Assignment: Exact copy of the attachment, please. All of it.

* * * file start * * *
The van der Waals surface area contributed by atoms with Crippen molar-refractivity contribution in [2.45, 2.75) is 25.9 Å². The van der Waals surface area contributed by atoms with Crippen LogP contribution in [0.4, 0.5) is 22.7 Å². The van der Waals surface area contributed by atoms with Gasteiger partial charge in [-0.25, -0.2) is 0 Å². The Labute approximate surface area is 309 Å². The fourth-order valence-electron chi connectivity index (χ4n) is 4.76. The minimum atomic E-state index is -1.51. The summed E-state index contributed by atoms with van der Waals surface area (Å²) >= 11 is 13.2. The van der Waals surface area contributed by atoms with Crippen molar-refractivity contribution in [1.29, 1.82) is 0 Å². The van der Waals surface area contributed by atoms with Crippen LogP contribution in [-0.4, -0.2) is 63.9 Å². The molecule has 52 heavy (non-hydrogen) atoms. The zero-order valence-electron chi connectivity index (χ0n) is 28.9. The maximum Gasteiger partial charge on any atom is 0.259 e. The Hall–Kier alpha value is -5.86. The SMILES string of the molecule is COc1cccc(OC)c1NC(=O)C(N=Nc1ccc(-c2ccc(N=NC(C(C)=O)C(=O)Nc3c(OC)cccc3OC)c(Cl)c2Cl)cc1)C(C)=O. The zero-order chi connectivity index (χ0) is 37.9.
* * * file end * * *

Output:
The van der Waals surface area contributed by atoms with Crippen molar-refractivity contribution in [2.45, 2.75) is 25.9 Å². The van der Waals surface area contributed by atoms with Crippen LogP contribution in [0.4, 0.5) is 22.7 Å². The van der Waals surface area contributed by atoms with Gasteiger partial charge in [-0.25, -0.2) is 0 Å². The Labute approximate surface area is 309 Å². The fourth-order valence-electron chi connectivity index (χ4n) is 4.76. The minimum atomic E-state index is -1.51. The summed E-state index contributed by atoms with van der Waals surface area (Å²) >= 11 is 13.2. The van der Waals surface area contributed by atoms with Crippen molar-refractivity contribution in [1.29, 1.82) is 0 Å². The van der Waals surface area contributed by atoms with Crippen LogP contribution in [-0.4, -0.2) is 63.9 Å². The molecule has 52 heavy (non-hydrogen) atoms. The zero-order valence-electron chi connectivity index (χ0n) is 28.9. The maximum Gasteiger partial charge on any atom is 0.259 e. The Hall–Kier alpha value is -5.86. The SMILES string of the molecule is COc1cccc(OC)c1NC(=O)C(N=Nc1ccc(-c2ccc(N=NC(C(C)=O)C(=O)Nc3c(OC)cccc3OC)c(Cl)c2Cl)cc1)C(C)=O. The zero-order chi connectivity index (χ0) is 37.9.